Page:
YEREVAN — Azerbaijan continues the illegal blockade of the Lachin corridor in parallel with the negotiations, which openly contradicts the statements made by the leaders of Armenia and Azerbaijan earlier in Prague and Sochi, Armenian Foreign Minister Ararat Mirzoyan said on Monday.
The Lachin corridor, which is the only road linking Nagorno-Karabakh and Armenia has been blockaded by Azerbaijan since last December 2022.
“The Artsakh (Nagorno-Karabakh) blockade has caused a serious humanitarian crisis. It has disrupted the activities of such a reputable international organization as the International Committee of the Red Cross. The blockade is obviously part of Azerbaijani policy of ethnic cleansing,” Mirzoyan said Monday at a joint press briefing with visiting Leo Docherty, U.K.’s Under Secretary of State for Europe.
In this regard, Mirzoyan called on the UN Security Council member states, including Great Britain, to take effective steps, including sending a monitoring mission to the Lachin corridor and Nagorno-Karabakh, as well as press Azerbaijan to return all Armenian prisoners.
At the same time, Mirzoyan noted Yerevan’s commitment to the Almaty Declaration of 1991 and pointed to the willingness to open regional communication based on the principle of mutual sovereignty. All issues, in his opinion, should be solved without any use or threat of using force.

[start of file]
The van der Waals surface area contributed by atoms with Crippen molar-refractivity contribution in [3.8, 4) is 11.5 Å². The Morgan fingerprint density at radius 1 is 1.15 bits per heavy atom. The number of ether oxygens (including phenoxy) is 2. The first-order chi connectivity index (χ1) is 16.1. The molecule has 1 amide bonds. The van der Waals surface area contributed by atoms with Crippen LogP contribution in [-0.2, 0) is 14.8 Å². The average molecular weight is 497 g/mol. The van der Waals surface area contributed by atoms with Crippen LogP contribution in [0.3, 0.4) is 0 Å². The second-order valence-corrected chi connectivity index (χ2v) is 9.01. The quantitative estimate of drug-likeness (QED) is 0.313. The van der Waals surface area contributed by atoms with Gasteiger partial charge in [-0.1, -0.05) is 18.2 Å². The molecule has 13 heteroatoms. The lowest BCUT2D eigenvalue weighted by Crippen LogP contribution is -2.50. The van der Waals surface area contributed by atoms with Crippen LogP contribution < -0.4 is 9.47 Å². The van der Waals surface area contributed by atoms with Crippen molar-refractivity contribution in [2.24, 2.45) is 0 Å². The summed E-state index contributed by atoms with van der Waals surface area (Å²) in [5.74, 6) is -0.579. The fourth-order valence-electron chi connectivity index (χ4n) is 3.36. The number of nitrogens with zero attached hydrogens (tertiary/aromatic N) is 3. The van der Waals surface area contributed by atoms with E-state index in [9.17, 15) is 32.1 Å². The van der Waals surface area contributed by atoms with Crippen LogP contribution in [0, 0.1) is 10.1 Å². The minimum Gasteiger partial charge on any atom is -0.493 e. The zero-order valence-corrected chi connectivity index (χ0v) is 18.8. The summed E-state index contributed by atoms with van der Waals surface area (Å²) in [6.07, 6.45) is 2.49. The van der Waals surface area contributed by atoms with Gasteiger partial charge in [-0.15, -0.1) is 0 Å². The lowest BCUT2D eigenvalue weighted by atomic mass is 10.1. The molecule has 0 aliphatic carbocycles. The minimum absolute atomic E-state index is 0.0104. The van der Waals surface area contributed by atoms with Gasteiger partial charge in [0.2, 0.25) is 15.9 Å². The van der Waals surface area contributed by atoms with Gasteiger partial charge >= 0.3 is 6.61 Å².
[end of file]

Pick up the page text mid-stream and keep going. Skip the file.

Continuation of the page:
Leo Docherty said that he raised the issue of reopening of the Lachin corridor during his meetings in Baku.
“That was an important element of the visit. We urged the reopening of the Lachin corridor and the free flow of people and goods,” he said during the joint press.
“Of course, our relations with both Armenia and Azerbaijan are important, but we’ve always been very clear that the ongoing conflict will not bring about sustainable peace. What we want to see is sustainable peace,” he added.
“The UK wants to see a comprehensive peace settlement reached as soon as possible, and we are encouraged by the recent steps of the EU and US in that direction,” the Minister said.
“The UK-Armenian relationship encompasses a wide range of areas including support to governance and economic reforms, trade, defense, culture and educational links and, of course, support to those affected by the conflict,” Leo Docherty said.
He reiterated the UK’s support to Armenia’s democratic and economic reform agenda.